John Fallon spent years trying to help a homeless man whom we’ll call patient R, a paranoid schizophrenic and alcoholic who spent 21 years on the streets, in emergency rooms, and in the jails in and around Chicago.

The cost of arresting and re-arresting R, plus the price tag for his care at just two of the hospitals that he frequented, added up to more than $1.6 million. That’s about $72,000 per year.

“He had 26 inches of hospital records,” said Fallon, a program manager for the Corporation for Supportive Housing (CSH).

Supportive housing is supposedly specifically designed to help people like R stabilize their lives—it’s permanent, affordable rental housing mixed with services like drug treatment and mental health counseling. Yet even though he was a perfect candidate for it, R is also exactly the kind of person who often fails to get into supportive housing.

Since the number of chronically homeless people is still much larger than the number of supportive-housing apartments, most communities keep long waiting lists. But people like R move constantly, Fallon said. By the time they reach the top of one of these lists, they are often incarcerated or otherwise unreachable.

Also, some communities won’t accept potential residents who have been to jail or prison. Other supportive-housing developments require residents to be sober for a certain amount of time, a standard that many chronically homeless people are unlikely to meet.

As a result, most supportive-housing communities help chronically homeless people who genuinely need help, but who are slightly more stable than R, and are probably slightly less expensive to taxpayers. These people may have spent years in the shelters, but they are at least able to come to appointments, and when their names come to the top of a list, they can be found.

Fallon would like to change the rules. To help people like R, CSH has started a program called Frequent User Service Enhancement (FUSE). In New York City, FUSE has begun to track people who have both stayed in homeless shelters and been in jail at least four times over the past five years.

The FUSE program has identified nine supportive-housing providers in New York City, including industry leaders like Common Ground Communities, Inc., that are willing to house the people in the FUSE program. CSH followed homeless people like these from the jail on Rikers Island to homeless shelters and to detox programs, and eventually placed 80 of them in supportive housing over the last year.

So far, 73 of the 80 have stayed in the program, a retention rate of 92 percent, according to Ryan Moser, CSH’s program manager in New York.

Through the FUSE program, CSH hopes to show that not only is it possible to effectively target homeless people who have served time in jail, it’s also cost-effective, Moser said. The organization is now working to start FUSE programs in Chicago and Minneapolis.

Chicago nonprofit leads the way

Some supportive-housing providers worry that caring for homeless people fresh from jail is more than they can handle. But Thresholds Psychiatric Rehabilitation Centers, based in Chicago, has been succeeding with this population for 10 years.

“We work specifically with people coming out of jail,” said Jason Fujioka, director of public information for Thresholds.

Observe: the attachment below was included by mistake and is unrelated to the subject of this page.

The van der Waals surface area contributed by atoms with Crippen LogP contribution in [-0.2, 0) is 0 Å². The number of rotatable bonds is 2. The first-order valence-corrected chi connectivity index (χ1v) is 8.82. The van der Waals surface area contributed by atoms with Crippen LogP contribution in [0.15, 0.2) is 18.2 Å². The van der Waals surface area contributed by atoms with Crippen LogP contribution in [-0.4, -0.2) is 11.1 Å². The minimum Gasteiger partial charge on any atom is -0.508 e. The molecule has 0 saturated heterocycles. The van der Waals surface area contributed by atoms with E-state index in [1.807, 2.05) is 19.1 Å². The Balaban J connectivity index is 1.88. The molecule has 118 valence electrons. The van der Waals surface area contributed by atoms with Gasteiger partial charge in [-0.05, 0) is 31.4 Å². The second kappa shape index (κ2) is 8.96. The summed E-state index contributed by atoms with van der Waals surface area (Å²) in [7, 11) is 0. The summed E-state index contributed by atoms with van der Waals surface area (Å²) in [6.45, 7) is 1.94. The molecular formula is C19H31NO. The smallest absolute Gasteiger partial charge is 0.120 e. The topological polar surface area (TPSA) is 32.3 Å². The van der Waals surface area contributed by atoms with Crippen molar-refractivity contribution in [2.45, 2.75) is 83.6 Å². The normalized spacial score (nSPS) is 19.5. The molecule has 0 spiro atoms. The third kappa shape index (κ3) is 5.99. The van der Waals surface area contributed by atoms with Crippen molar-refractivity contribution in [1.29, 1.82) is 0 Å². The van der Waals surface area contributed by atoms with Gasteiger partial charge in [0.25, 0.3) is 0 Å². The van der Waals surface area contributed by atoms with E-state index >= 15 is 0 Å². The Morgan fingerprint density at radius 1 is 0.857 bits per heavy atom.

The organization’s mission is to help people suffering from persistent mental illness. It provides both permanent supportive housing and services to people who have been hospitalized an average of nine times. Many have also spent time in jail.

Thresholds operates two communities that welcome people leaving the criminal justice system and provides services through its Thresholds Jail Program, which refers residents to a variety of housing providers.

The organization does not find that residents who have been to jail are any more difficult to serve than residents who are alcoholics or have mental illness, but have not served time. “We work with a lot of people whose lives have been disrupted,” Fujioka said. “I don’t think that there is one group coming through our system that is somehow different.”

Re-uniting families

New Foundations, a supportive-housing developer based in St. Paul, Minn., also welcomes people with criminal records at its Crestview Community. “They are just going to re-offend if they don’t get help,” said MaLoyce Bell, the nonprofit’s co-founder and program director.

New Foundations aims to help parents with a history of addiction and mental illness stabilize their lives and reconnect with their children, many of whom may have been in foster care.

This population tends to have some kind of criminal record. In fact, New Foundations used to take people straight from prison into its program, until funding sources like the Department of Housing and Urban Development and the Department of Corrections changed their rules to require that the offenders spend some time in homeless shelters before the funders would pay rental subsidies. It’s a rule that gets in the way of helping people, Bell said.

Despite that, New Foundations is still able to aid its residents. The retention rate at Crestview is 70 percent, incredibly high for people that are fighting addiction.

“We meet people where they’re at,” Bell said.

Patient R finally retires

Regardless of the efforts by groups like Thresholds and New Foundations, homeless people like R often don’t get the help they need. Although age and infirmity finally slowed him down enough for the system to catch up to him, R never made it into supportive housing. He now lives in a nursing home. While that’s not quite what Fallon had in mind, it’s still better—and cheaper—than staying on the streets. And Fallon ultimately has hope that he can reach others in time to do them even more good.